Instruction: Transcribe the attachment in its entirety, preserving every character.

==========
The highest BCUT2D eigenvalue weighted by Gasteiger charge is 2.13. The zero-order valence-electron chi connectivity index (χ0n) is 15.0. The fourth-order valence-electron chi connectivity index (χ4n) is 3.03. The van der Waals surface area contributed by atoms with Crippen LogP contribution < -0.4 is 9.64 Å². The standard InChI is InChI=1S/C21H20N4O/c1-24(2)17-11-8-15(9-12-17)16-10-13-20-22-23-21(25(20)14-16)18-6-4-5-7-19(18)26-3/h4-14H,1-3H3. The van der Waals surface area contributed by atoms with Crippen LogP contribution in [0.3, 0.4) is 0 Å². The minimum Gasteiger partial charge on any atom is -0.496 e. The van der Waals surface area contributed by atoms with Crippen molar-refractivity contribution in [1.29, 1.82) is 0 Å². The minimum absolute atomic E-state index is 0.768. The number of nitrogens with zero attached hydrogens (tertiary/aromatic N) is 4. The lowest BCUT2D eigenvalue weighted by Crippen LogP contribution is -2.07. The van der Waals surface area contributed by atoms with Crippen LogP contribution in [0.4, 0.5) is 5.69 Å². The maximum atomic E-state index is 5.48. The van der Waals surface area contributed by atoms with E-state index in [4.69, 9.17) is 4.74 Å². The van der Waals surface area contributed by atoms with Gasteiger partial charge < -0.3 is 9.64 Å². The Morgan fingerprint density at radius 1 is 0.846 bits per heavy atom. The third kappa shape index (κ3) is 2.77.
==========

The highest BCUT2D eigenvalue weighted by Gasteiger charge is 2.13. The zero-order valence-electron chi connectivity index (χ0n) is 15.0. The fourth-order valence-electron chi connectivity index (χ4n) is 3.03. The van der Waals surface area contributed by atoms with Crippen LogP contribution < -0.4 is 9.64 Å². The standard InChI is InChI=1S/C21H20N4O/c1-24(2)17-11-8-15(9-12-17)16-10-13-20-22-23-21(25(20)14-16)18-6-4-5-7-19(18)26-3/h4-14H,1-3H3. The van der Waals surface area contributed by atoms with Crippen LogP contribution in [0.3, 0.4) is 0 Å². The minimum Gasteiger partial charge on any atom is -0.496 e. The van der Waals surface area contributed by atoms with Crippen molar-refractivity contribution in [1.29, 1.82) is 0 Å². The minimum absolute atomic E-state index is 0.768. The number of nitrogens with zero attached hydrogens (tertiary/aromatic N) is 4. The lowest BCUT2D eigenvalue weighted by Crippen LogP contribution is -2.07. The van der Waals surface area contributed by atoms with Crippen LogP contribution in [0.4, 0.5) is 5.69 Å². The maximum atomic E-state index is 5.48. The van der Waals surface area contributed by atoms with E-state index in [4.69, 9.17) is 4.74 Å². The van der Waals surface area contributed by atoms with Gasteiger partial charge < -0.3 is 9.64 Å². The Morgan fingerprint density at radius 1 is 0.846 bits per heavy atom. The third kappa shape index (κ3) is 2.77.